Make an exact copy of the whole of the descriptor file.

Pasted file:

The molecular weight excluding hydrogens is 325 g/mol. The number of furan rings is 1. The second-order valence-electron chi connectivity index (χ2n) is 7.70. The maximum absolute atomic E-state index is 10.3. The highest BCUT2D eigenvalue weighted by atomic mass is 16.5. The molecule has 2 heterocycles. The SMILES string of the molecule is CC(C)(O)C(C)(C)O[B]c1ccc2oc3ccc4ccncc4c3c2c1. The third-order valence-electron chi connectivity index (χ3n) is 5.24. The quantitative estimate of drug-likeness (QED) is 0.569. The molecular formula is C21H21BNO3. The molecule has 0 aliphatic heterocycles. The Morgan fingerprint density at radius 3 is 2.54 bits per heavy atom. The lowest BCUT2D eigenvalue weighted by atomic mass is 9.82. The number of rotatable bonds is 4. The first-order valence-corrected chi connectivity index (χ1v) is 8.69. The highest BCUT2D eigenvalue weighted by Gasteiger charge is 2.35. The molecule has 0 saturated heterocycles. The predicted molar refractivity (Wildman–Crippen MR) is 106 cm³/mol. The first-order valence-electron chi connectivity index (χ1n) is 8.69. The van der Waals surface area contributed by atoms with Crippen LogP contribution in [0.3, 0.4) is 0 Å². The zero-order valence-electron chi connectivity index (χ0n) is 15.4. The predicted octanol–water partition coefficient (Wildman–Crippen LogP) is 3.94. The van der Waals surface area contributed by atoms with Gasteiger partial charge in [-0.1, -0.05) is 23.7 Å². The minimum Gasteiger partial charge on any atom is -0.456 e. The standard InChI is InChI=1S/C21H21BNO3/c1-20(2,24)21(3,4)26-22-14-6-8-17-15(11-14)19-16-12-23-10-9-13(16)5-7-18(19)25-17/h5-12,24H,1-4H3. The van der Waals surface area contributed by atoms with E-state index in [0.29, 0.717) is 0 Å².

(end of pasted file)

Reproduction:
The molecular weight excluding hydrogens is 325 g/mol. The number of furan rings is 1. The second-order valence-electron chi connectivity index (χ2n) is 7.70. The maximum absolute atomic E-state index is 10.3. The highest BCUT2D eigenvalue weighted by atomic mass is 16.5. The molecule has 2 heterocycles. The SMILES string of the molecule is CC(C)(O)C(C)(C)O[B]c1ccc2oc3ccc4ccncc4c3c2c1. The third-order valence-electron chi connectivity index (χ3n) is 5.24. The quantitative estimate of drug-likeness (QED) is 0.569. The molecular formula is C21H21BNO3. The molecule has 0 aliphatic heterocycles. The Morgan fingerprint density at radius 3 is 2.54 bits per heavy atom. The lowest BCUT2D eigenvalue weighted by atomic mass is 9.82. The number of rotatable bonds is 4. The first-order valence-corrected chi connectivity index (χ1v) is 8.69. The highest BCUT2D eigenvalue weighted by Gasteiger charge is 2.35. The molecule has 0 saturated heterocycles. The predicted molar refractivity (Wildman–Crippen MR) is 106 cm³/mol. The first-order valence-electron chi connectivity index (χ1n) is 8.69. The van der Waals surface area contributed by atoms with Crippen LogP contribution in [0.3, 0.4) is 0 Å². The zero-order valence-electron chi connectivity index (χ0n) is 15.4. The predicted octanol–water partition coefficient (Wildman–Crippen LogP) is 3.94. The van der Waals surface area contributed by atoms with Gasteiger partial charge in [-0.1, -0.05) is 23.7 Å². The minimum Gasteiger partial charge on any atom is -0.456 e. The standard InChI is InChI=1S/C21H21BNO3/c1-20(2,24)21(3,4)26-22-14-6-8-17-15(11-14)19-16-12-23-10-9-13(16)5-7-18(19)25-17/h5-12,24H,1-4H3. The van der Waals surface area contributed by atoms with E-state index in [0.29, 0.717) is 0 Å².